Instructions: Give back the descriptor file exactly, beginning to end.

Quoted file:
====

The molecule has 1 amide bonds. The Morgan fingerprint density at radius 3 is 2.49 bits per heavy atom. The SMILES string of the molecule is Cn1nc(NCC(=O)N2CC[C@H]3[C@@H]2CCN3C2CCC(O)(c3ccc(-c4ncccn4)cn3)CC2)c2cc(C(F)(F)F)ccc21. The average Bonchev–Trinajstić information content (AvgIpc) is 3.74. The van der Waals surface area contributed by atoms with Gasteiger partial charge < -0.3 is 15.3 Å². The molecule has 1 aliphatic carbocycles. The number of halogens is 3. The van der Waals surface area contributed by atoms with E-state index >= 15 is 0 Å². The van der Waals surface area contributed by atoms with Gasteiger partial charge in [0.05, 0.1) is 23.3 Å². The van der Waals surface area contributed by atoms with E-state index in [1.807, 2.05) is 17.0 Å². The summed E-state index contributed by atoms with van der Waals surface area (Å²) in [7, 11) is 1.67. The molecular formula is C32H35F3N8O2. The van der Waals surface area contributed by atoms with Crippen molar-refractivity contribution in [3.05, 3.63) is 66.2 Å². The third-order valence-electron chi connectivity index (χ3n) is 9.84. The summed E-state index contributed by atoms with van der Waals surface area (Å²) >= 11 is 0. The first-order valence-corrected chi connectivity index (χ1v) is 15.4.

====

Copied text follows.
The molecule has 1 amide bonds. The Morgan fingerprint density at radius 3 is 2.49 bits per heavy atom. The SMILES string of the molecule is Cn1nc(NCC(=O)N2CC[C@H]3[C@@H]2CCN3C2CCC(O)(c3ccc(-c4ncccn4)cn3)CC2)c2cc(C(F)(F)F)ccc21. The average Bonchev–Trinajstić information content (AvgIpc) is 3.74. The van der Waals surface area contributed by atoms with Gasteiger partial charge < -0.3 is 15.3 Å². The molecule has 1 aliphatic carbocycles. The number of halogens is 3. The van der Waals surface area contributed by atoms with E-state index >= 15 is 0 Å². The van der Waals surface area contributed by atoms with Gasteiger partial charge in [0.05, 0.1) is 23.3 Å². The van der Waals surface area contributed by atoms with E-state index in [1.807, 2.05) is 17.0 Å². The summed E-state index contributed by atoms with van der Waals surface area (Å²) in [7, 11) is 1.67. The molecular formula is C32H35F3N8O2. The van der Waals surface area contributed by atoms with Crippen molar-refractivity contribution in [3.05, 3.63) is 66.2 Å². The third-order valence-electron chi connectivity index (χ3n) is 9.84. The summed E-state index contributed by atoms with van der Waals surface area (Å²) >= 11 is 0. The first-order valence-corrected chi connectivity index (χ1v) is 15.4.